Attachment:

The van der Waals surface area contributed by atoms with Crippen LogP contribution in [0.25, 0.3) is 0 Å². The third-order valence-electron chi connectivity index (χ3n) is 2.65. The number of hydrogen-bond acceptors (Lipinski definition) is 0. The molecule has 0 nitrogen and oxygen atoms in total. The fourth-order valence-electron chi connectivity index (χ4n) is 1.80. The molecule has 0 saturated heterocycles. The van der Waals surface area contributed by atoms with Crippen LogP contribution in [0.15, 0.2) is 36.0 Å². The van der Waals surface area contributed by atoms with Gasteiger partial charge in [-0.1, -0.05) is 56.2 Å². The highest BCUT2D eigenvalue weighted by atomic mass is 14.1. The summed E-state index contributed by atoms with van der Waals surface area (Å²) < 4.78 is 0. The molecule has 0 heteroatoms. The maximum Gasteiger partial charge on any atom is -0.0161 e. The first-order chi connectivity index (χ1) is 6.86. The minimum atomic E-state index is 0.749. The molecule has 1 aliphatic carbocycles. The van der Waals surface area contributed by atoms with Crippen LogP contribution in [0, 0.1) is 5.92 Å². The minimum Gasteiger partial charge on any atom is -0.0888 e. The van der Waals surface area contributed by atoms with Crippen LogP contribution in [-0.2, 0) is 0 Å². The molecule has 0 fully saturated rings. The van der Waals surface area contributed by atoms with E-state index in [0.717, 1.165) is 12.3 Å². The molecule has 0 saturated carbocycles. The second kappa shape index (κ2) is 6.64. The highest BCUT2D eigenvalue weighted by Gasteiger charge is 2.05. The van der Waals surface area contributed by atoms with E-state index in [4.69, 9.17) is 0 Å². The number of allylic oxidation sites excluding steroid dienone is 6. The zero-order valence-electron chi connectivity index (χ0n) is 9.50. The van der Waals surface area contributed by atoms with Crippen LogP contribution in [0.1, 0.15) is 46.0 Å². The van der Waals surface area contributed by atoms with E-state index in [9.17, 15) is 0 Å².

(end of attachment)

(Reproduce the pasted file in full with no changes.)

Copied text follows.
The van der Waals surface area contributed by atoms with Crippen LogP contribution in [0.25, 0.3) is 0 Å². The third-order valence-electron chi connectivity index (χ3n) is 2.65. The number of hydrogen-bond acceptors (Lipinski definition) is 0. The molecule has 0 nitrogen and oxygen atoms in total. The fourth-order valence-electron chi connectivity index (χ4n) is 1.80. The molecule has 0 saturated heterocycles. The van der Waals surface area contributed by atoms with Crippen LogP contribution in [0.15, 0.2) is 36.0 Å². The van der Waals surface area contributed by atoms with Gasteiger partial charge in [-0.1, -0.05) is 56.2 Å². The highest BCUT2D eigenvalue weighted by atomic mass is 14.1. The summed E-state index contributed by atoms with van der Waals surface area (Å²) < 4.78 is 0. The molecule has 0 heteroatoms. The maximum Gasteiger partial charge on any atom is -0.0161 e. The first-order chi connectivity index (χ1) is 6.86. The minimum atomic E-state index is 0.749. The molecule has 1 aliphatic carbocycles. The van der Waals surface area contributed by atoms with Crippen LogP contribution in [0, 0.1) is 5.92 Å². The minimum Gasteiger partial charge on any atom is -0.0888 e. The van der Waals surface area contributed by atoms with Crippen LogP contribution in [-0.2, 0) is 0 Å². The molecule has 0 fully saturated rings. The van der Waals surface area contributed by atoms with E-state index in [0.717, 1.165) is 12.3 Å². The molecule has 0 saturated carbocycles. The second kappa shape index (κ2) is 6.64. The highest BCUT2D eigenvalue weighted by Gasteiger charge is 2.05. The van der Waals surface area contributed by atoms with E-state index in [4.69, 9.17) is 0 Å². The number of allylic oxidation sites excluding steroid dienone is 6. The zero-order valence-electron chi connectivity index (χ0n) is 9.50. The van der Waals surface area contributed by atoms with Crippen LogP contribution in [0.1, 0.15) is 46.0 Å². The van der Waals surface area contributed by atoms with E-state index in [9.17, 15) is 0 Å².